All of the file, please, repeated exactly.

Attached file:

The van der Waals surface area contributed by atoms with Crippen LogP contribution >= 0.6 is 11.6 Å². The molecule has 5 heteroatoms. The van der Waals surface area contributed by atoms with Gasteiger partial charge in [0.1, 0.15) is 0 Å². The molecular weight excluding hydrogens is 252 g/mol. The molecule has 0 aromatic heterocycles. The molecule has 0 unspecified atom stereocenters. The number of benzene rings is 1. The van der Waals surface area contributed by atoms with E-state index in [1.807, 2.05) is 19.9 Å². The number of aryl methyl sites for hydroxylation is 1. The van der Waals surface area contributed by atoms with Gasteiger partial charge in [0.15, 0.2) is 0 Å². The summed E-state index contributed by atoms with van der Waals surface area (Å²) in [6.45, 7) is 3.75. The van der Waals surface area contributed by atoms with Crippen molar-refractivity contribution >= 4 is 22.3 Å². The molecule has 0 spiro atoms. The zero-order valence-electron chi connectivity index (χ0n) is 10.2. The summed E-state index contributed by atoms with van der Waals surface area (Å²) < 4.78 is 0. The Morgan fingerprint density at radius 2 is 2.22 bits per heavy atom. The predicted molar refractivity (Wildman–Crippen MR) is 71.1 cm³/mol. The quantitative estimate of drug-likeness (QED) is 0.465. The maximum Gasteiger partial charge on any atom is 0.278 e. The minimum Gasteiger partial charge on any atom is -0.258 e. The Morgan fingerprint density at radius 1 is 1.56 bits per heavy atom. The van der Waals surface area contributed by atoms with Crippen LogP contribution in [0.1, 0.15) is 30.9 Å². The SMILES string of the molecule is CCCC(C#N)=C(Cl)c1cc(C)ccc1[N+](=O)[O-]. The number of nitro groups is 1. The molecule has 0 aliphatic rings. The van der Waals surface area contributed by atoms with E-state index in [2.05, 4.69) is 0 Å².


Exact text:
The van der Waals surface area contributed by atoms with Crippen LogP contribution >= 0.6 is 11.6 Å². The molecule has 5 heteroatoms. The van der Waals surface area contributed by atoms with Gasteiger partial charge in [0.1, 0.15) is 0 Å². The molecular weight excluding hydrogens is 252 g/mol. The molecule has 0 aromatic heterocycles. The molecule has 0 unspecified atom stereocenters. The number of benzene rings is 1. The van der Waals surface area contributed by atoms with E-state index in [1.807, 2.05) is 19.9 Å². The number of aryl methyl sites for hydroxylation is 1. The van der Waals surface area contributed by atoms with Gasteiger partial charge in [0.15, 0.2) is 0 Å². The summed E-state index contributed by atoms with van der Waals surface area (Å²) in [6.45, 7) is 3.75. The van der Waals surface area contributed by atoms with Crippen molar-refractivity contribution >= 4 is 22.3 Å². The molecule has 0 spiro atoms. The zero-order valence-electron chi connectivity index (χ0n) is 10.2. The summed E-state index contributed by atoms with van der Waals surface area (Å²) < 4.78 is 0. The Morgan fingerprint density at radius 2 is 2.22 bits per heavy atom. The predicted molar refractivity (Wildman–Crippen MR) is 71.1 cm³/mol. The quantitative estimate of drug-likeness (QED) is 0.465. The maximum Gasteiger partial charge on any atom is 0.278 e. The minimum Gasteiger partial charge on any atom is -0.258 e. The Morgan fingerprint density at radius 1 is 1.56 bits per heavy atom. The van der Waals surface area contributed by atoms with Crippen LogP contribution in [0.1, 0.15) is 30.9 Å². The SMILES string of the molecule is CCCC(C#N)=C(Cl)c1cc(C)ccc1[N+](=O)[O-]. The number of nitro groups is 1. The molecule has 0 aliphatic rings. The van der Waals surface area contributed by atoms with E-state index in [2.05, 4.69) is 0 Å².